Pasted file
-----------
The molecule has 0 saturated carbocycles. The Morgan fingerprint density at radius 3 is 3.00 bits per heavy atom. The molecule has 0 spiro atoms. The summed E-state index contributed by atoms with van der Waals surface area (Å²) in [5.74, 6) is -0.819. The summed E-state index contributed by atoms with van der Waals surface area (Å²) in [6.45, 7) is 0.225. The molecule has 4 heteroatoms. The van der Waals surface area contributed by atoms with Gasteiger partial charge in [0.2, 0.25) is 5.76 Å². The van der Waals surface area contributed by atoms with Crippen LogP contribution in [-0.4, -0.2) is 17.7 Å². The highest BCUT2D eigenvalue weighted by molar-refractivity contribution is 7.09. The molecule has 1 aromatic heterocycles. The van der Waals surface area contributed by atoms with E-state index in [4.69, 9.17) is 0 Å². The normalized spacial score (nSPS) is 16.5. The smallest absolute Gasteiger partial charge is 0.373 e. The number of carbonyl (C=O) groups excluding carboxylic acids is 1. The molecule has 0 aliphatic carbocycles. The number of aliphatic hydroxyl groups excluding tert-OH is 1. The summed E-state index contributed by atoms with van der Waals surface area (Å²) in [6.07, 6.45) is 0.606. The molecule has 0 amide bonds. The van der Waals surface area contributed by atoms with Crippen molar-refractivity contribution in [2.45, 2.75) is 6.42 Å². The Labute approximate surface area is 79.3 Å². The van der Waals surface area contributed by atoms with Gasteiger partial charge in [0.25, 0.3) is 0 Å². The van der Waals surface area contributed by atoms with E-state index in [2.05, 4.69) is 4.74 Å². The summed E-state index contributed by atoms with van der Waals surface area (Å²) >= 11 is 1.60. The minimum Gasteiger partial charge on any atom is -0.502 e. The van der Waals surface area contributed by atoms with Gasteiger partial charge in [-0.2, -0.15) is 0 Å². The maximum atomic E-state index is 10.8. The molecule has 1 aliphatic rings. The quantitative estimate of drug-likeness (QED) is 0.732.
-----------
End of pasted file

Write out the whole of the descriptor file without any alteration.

The molecule has 0 saturated carbocycles. The Morgan fingerprint density at radius 3 is 3.00 bits per heavy atom. The molecule has 0 spiro atoms. The summed E-state index contributed by atoms with van der Waals surface area (Å²) in [5.74, 6) is -0.819. The summed E-state index contributed by atoms with van der Waals surface area (Å²) in [6.45, 7) is 0.225. The molecule has 4 heteroatoms. The van der Waals surface area contributed by atoms with Gasteiger partial charge in [0.2, 0.25) is 5.76 Å². The van der Waals surface area contributed by atoms with Crippen LogP contribution in [-0.4, -0.2) is 17.7 Å². The highest BCUT2D eigenvalue weighted by molar-refractivity contribution is 7.09. The molecule has 1 aromatic heterocycles. The van der Waals surface area contributed by atoms with E-state index in [4.69, 9.17) is 0 Å². The normalized spacial score (nSPS) is 16.5. The smallest absolute Gasteiger partial charge is 0.373 e. The number of carbonyl (C=O) groups excluding carboxylic acids is 1. The molecule has 0 aliphatic carbocycles. The number of aliphatic hydroxyl groups excluding tert-OH is 1. The summed E-state index contributed by atoms with van der Waals surface area (Å²) in [6.07, 6.45) is 0.606. The molecule has 0 amide bonds. The van der Waals surface area contributed by atoms with Crippen molar-refractivity contribution in [2.45, 2.75) is 6.42 Å². The Labute approximate surface area is 79.3 Å². The van der Waals surface area contributed by atoms with Gasteiger partial charge in [0.25, 0.3) is 0 Å². The van der Waals surface area contributed by atoms with E-state index in [2.05, 4.69) is 4.74 Å². The summed E-state index contributed by atoms with van der Waals surface area (Å²) >= 11 is 1.60. The minimum Gasteiger partial charge on any atom is -0.502 e. The van der Waals surface area contributed by atoms with Gasteiger partial charge in [-0.2, -0.15) is 0 Å². The maximum atomic E-state index is 10.8. The molecule has 1 aliphatic rings. The quantitative estimate of drug-likeness (QED) is 0.732.